By MORGAN ADDERLEY
Tribune Staff Reporter
THE Bahamas Nurses Union's executive board demonstrated yesterday outside Princess Margaret Hospital regarding its ongoing issues with the Public Hospitals Authority and Ministry of Health, accusing the government of "union busting".
One major source of contention is the withholding of a strike certificate following a June 7 strike poll, BNU President Amancha Williams told The Tribune. The union is also angry over a new five day, eight hour shift system PHA wants to implement. The union says this will lead to burn out and increased errors.
"They're withholding the certificate," Ms Williams said. "We had 377 nurses voted yes, and seven voted no. So we don't understand what is their reasoning, why are you holding our strike certificate?
"We say it is union busting, and we want it to stop, and we want our strike certificate today."
When asked what will happen if the Department of Labour does not meet these stipulations, Ms Williams said the union will "take it to the streets".
When asked if there will be a tactic such as a 'sick out', Ms Williams said, "We don't know what could happen. The streets would tell us."
She added that this could take place "anytime, anyplace, anywhere".
On April 30, more than 200 registered and trained clinical nurses staged a "sick out".
One issue that angered them was a 12-hour shift foreign nurses, who are not a part of the union, were asked to work at the time.
During a press conference held at the National Training Agency yesterday, Labour Minister Dion Foulkes said the strike certificate is being withheld due to reports that not all nurses participated in the strike vote.
"We received several complaints from five islands, that either ballots were not delivered or they were not delivered in time for all the nurses on those islands to participate in the strike vote," Mr Foulkes told reporters.
"The law requires that all members, whether they vote or not, should have the opportunity to vote. So, today we sent a formal communication to the Nurses Union, asking them to comment on that.
"We've given them seven days to respond, and then we will make a decision whether to certify the strike vote or not, after we read their response."
On July 28, the Ministry of Health released a statement to "update the public" on the progress being made it ins discussions with BNU.
The ministry said, "With regard to the PHA, all matters regarding outstanding payments to members of BNU by the authority have been addressed."
It added that the only outstanding matter is the payment to staff in Grand Bahama due to the fire at the Rand Memorial Hospital, and promised that these payments will be made this month.
"The authority was awaiting a response from the union regarding a proposal to eliminate the nursing shortage at the various hospitals in New Providence - PMH and SRC - and Grand Bahama Health Services," the statement continued.
"To eliminate the nursing shortage within these hospitals, PHA will implement a five-on/two-off shift system for night duty nurses, which will effectively re-align work schedules to eight hours and improve service delivery to the Bahamian public."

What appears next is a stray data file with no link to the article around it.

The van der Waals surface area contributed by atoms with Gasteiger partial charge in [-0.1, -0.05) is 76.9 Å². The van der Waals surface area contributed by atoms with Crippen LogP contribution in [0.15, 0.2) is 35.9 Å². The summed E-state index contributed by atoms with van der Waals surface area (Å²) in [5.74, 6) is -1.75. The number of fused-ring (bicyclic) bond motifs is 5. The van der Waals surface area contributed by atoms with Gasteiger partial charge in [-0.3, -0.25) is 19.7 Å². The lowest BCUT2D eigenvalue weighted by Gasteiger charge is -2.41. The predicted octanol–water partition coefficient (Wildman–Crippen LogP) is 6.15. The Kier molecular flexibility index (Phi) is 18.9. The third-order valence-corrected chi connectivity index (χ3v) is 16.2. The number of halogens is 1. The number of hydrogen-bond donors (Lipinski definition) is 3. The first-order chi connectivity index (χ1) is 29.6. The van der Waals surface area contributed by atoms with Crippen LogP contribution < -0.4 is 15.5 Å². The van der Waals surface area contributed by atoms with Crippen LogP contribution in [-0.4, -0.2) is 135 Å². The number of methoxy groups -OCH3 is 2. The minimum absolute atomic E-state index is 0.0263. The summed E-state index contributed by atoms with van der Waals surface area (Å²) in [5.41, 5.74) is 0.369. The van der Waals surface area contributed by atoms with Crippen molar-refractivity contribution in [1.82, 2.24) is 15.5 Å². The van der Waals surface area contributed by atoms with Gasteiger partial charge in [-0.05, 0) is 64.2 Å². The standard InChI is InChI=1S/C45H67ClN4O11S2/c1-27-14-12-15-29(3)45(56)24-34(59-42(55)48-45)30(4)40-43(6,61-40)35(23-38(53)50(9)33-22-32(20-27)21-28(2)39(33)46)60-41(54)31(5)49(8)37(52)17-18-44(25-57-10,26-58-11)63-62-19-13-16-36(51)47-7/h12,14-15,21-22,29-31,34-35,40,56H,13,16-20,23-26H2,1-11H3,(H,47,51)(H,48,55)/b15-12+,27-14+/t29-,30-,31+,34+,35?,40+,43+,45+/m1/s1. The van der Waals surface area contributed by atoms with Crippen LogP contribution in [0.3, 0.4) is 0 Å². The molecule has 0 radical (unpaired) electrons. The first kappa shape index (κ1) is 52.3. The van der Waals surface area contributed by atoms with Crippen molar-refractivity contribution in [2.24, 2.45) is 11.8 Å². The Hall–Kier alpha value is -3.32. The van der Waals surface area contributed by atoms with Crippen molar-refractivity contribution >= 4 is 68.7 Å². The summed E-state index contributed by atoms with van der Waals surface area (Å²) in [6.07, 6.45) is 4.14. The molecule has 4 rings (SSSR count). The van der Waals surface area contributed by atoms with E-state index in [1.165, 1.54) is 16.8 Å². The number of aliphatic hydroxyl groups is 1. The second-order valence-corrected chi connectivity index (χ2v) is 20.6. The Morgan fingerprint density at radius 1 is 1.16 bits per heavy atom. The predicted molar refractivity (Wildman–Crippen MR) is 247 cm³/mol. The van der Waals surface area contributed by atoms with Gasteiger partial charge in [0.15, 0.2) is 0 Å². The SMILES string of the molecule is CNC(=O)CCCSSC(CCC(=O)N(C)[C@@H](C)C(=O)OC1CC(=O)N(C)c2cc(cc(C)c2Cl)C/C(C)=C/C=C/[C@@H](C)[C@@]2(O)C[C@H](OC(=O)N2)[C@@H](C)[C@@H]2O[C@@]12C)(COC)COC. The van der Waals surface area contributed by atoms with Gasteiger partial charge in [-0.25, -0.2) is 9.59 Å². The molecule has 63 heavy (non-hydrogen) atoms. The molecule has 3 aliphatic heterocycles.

According to the statement, BNU was given the requisite one month notice prior to the shift system being implemented.
The ministry also said that the "majority" of the 14 issues the nurses had requiring government attention had been "amicably" resolved. These included mileage allowance, cleaning of the Abaco and Exuma clinics, and vehicles being purchased or leased for Family Island and Special Services Nurses.
"The issues still outstanding require due diligence and verification before payments can be made. These include: payment, at special project rate, of nurses who worked during and after the passage of Hurricane Irma; the 2018-2019 payment of accelerated increment and promotion exercise for nurses who have obtained additional qualifications during the past two years; and review of all allowances and claims of overtime for payment of arrears."
The ministry also promised to make payment for the increase of uniform allowance of $50 per month, effective July 1, during the August 2018 pay period.
Yesterday, BNU released a press statement directly addressing these matters.
Regarding the shift change, BNU said that during a meeting held on May 10 with PHA, it was agreed that no changes can occur without the union's involvement in discussions and agreement.
According to BNU, shift proposals were eventually forwarded to the union, but PHA "did not respond to the response given by the BNU" by last Friday.
"However PHA has instructed its administrators to commence changes to the shifts without any discussions and agreements between the parties," the nurses' statement continued.
According to the BNU, there is a deficient of 395 PHA nurses and approximately 270 Department of Public Health nurses. In light of these figures, BNU disputed PHA's claims that a shift change is going to "improve quality of nursing service and reduce overtime," and described the shift change as an attempt to "(make) blood out of stone".
The union also called PHA's response to this crisis as "unwise" and said by mandating a reduction in additional staff overtime will result in increased burn out, increased medical errors, and "lack of quality service" provided.
Another source of contention is outstanding payments. BNU said there are outstanding payments to be made to "a few" nurses for post-graduate qualifications and sick benefit payments for NIB.